The Fight of Their Lives

Meet the team of 11- and 12-year-old mini-Kaepernicks protesting during the national anthem in southeast Texas—despite death threats and their coach’s suspension after a nonstop fight against injustice.

By Adam Harris

September 26, 2016

Football is religion in Texas. There are larger-than-life coaches, high school mega-stadiums that would make some colleges jealous and fanbases ready to erupt with every big play. It’s the pulse of the fall.

And in southeast Texas, one team is having its season—and its players’ lives—threatened for taking a knee, but it isn’t backing down.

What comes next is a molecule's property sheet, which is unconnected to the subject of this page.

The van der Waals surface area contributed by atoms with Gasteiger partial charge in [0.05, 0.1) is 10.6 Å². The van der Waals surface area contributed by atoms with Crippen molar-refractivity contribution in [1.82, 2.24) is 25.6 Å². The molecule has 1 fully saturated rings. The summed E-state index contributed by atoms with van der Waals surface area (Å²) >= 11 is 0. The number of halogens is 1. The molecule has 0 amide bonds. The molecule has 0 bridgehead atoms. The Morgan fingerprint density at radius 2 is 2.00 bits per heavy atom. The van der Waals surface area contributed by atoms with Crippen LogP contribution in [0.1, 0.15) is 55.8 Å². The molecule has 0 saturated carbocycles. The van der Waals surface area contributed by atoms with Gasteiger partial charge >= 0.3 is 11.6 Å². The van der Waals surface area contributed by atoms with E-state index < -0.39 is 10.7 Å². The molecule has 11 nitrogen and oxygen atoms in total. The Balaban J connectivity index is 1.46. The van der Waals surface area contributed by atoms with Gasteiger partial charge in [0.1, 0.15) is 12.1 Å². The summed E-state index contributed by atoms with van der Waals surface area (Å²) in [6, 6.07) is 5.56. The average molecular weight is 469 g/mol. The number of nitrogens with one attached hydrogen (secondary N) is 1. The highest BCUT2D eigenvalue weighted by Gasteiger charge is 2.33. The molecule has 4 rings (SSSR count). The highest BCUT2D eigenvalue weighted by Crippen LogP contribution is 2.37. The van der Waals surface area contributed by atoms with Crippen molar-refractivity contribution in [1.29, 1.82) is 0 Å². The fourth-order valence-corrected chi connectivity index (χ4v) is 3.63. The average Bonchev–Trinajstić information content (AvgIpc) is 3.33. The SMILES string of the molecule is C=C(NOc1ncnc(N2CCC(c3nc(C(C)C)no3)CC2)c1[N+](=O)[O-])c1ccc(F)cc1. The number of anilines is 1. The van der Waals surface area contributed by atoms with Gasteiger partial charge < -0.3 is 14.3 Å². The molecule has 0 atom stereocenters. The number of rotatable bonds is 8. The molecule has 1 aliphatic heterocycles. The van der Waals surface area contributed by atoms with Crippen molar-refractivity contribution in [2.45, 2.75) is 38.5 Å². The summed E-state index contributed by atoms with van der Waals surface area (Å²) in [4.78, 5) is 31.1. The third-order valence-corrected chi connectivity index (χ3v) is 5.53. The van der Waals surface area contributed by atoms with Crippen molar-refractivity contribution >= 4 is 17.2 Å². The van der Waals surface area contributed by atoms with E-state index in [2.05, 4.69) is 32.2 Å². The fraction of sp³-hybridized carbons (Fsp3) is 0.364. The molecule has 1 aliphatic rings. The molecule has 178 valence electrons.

On September 10, the Beaumont Bulls senior team, comprised of 11- and 12-year-old middle schoolers here in Beaumont, the oil town just east of Houston, sprinted onto the field. Emerging out of a cloud of smoke spewing from a giant inflatable helmet emblazoned with the Bulls logo, the team prepared to play football—a time-honored Texas tradition. But first, an even older custom: the national anthem.

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